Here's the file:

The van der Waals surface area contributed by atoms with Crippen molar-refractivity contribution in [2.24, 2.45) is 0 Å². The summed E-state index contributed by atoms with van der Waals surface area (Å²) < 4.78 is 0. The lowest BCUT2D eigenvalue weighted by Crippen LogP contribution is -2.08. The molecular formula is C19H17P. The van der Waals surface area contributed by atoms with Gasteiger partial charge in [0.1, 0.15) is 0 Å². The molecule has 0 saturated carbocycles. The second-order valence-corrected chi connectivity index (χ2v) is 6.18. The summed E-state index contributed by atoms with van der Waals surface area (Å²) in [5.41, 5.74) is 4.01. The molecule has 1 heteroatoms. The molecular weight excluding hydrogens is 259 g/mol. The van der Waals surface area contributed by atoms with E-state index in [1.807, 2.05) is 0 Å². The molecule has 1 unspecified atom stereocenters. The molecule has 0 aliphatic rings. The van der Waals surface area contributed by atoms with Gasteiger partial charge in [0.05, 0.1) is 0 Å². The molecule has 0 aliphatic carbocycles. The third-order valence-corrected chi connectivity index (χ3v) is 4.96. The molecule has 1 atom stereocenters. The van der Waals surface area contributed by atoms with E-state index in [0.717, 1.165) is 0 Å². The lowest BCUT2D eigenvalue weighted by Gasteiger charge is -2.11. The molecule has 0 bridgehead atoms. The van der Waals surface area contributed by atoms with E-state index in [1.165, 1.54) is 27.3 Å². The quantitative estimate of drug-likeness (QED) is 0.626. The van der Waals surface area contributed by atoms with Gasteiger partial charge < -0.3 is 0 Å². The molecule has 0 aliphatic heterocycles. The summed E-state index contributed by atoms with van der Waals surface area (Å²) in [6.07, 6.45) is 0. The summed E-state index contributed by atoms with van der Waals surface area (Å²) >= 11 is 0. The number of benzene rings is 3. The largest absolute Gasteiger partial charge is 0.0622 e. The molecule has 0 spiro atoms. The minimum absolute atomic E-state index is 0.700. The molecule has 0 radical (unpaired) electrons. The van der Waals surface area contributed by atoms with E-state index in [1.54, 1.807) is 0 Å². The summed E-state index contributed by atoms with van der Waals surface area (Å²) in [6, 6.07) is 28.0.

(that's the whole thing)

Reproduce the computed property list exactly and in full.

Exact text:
The van der Waals surface area contributed by atoms with Crippen molar-refractivity contribution in [2.24, 2.45) is 0 Å². The summed E-state index contributed by atoms with van der Waals surface area (Å²) < 4.78 is 0. The lowest BCUT2D eigenvalue weighted by Crippen LogP contribution is -2.08. The molecular formula is C19H17P. The van der Waals surface area contributed by atoms with Gasteiger partial charge in [0.1, 0.15) is 0 Å². The molecule has 0 saturated carbocycles. The second-order valence-corrected chi connectivity index (χ2v) is 6.18. The summed E-state index contributed by atoms with van der Waals surface area (Å²) in [5.41, 5.74) is 4.01. The molecule has 1 heteroatoms. The molecular weight excluding hydrogens is 259 g/mol. The van der Waals surface area contributed by atoms with E-state index in [1.807, 2.05) is 0 Å². The molecule has 1 unspecified atom stereocenters. The molecule has 0 aliphatic rings. The van der Waals surface area contributed by atoms with Gasteiger partial charge in [0.05, 0.1) is 0 Å². The molecule has 0 aliphatic carbocycles. The third-order valence-corrected chi connectivity index (χ3v) is 4.96. The molecule has 1 atom stereocenters. The van der Waals surface area contributed by atoms with E-state index in [0.717, 1.165) is 0 Å². The lowest BCUT2D eigenvalue weighted by Gasteiger charge is -2.11. The molecule has 0 bridgehead atoms. The van der Waals surface area contributed by atoms with E-state index in [1.165, 1.54) is 27.3 Å². The quantitative estimate of drug-likeness (QED) is 0.626. The van der Waals surface area contributed by atoms with Gasteiger partial charge < -0.3 is 0 Å². The molecule has 0 aliphatic heterocycles. The summed E-state index contributed by atoms with van der Waals surface area (Å²) in [6.07, 6.45) is 0. The summed E-state index contributed by atoms with van der Waals surface area (Å²) >= 11 is 0. The number of benzene rings is 3. The largest absolute Gasteiger partial charge is 0.0622 e. The molecule has 0 spiro atoms. The minimum absolute atomic E-state index is 0.700. The molecule has 0 radical (unpaired) electrons. The van der Waals surface area contributed by atoms with E-state index in [1.54, 1.807) is 0 Å². The summed E-state index contributed by atoms with van der Waals surface area (Å²) in [6, 6.07) is 28.0.